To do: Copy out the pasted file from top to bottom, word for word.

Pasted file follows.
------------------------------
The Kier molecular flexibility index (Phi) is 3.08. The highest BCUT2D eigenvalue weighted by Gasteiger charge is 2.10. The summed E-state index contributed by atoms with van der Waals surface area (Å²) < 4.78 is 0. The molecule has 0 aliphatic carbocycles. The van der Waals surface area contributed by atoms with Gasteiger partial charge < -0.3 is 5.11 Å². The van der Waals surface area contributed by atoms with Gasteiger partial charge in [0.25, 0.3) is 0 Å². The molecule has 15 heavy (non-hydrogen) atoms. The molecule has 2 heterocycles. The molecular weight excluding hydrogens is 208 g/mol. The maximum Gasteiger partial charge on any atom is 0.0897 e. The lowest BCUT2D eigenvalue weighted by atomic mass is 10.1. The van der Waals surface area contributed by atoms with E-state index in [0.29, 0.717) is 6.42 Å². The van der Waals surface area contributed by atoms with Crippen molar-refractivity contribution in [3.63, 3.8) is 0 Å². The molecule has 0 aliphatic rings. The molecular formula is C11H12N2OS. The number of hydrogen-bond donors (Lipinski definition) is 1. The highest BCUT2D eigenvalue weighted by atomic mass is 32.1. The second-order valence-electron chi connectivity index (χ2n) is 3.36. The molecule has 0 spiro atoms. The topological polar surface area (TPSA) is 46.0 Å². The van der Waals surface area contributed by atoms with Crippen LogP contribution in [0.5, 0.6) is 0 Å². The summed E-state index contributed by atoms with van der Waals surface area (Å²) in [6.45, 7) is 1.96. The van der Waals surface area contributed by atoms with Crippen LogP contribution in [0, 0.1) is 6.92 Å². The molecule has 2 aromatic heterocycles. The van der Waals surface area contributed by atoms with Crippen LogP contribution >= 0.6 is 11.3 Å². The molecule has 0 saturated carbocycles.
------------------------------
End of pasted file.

The Kier molecular flexibility index (Phi) is 3.08. The highest BCUT2D eigenvalue weighted by Gasteiger charge is 2.10. The summed E-state index contributed by atoms with van der Waals surface area (Å²) < 4.78 is 0. The molecule has 0 aliphatic carbocycles. The van der Waals surface area contributed by atoms with Gasteiger partial charge < -0.3 is 5.11 Å². The van der Waals surface area contributed by atoms with Gasteiger partial charge in [0.25, 0.3) is 0 Å². The molecule has 15 heavy (non-hydrogen) atoms. The molecule has 2 heterocycles. The molecular weight excluding hydrogens is 208 g/mol. The maximum Gasteiger partial charge on any atom is 0.0897 e. The lowest BCUT2D eigenvalue weighted by atomic mass is 10.1. The van der Waals surface area contributed by atoms with E-state index in [0.29, 0.717) is 6.42 Å². The van der Waals surface area contributed by atoms with Crippen molar-refractivity contribution in [3.63, 3.8) is 0 Å². The molecule has 0 aliphatic rings. The molecular formula is C11H12N2OS. The number of hydrogen-bond donors (Lipinski definition) is 1. The highest BCUT2D eigenvalue weighted by atomic mass is 32.1. The second-order valence-electron chi connectivity index (χ2n) is 3.36. The molecule has 0 spiro atoms. The topological polar surface area (TPSA) is 46.0 Å². The van der Waals surface area contributed by atoms with Crippen LogP contribution in [0.5, 0.6) is 0 Å². The summed E-state index contributed by atoms with van der Waals surface area (Å²) in [6.45, 7) is 1.96. The van der Waals surface area contributed by atoms with Crippen LogP contribution in [0, 0.1) is 6.92 Å². The molecule has 2 aromatic heterocycles. The van der Waals surface area contributed by atoms with Crippen LogP contribution >= 0.6 is 11.3 Å². The molecule has 0 saturated carbocycles.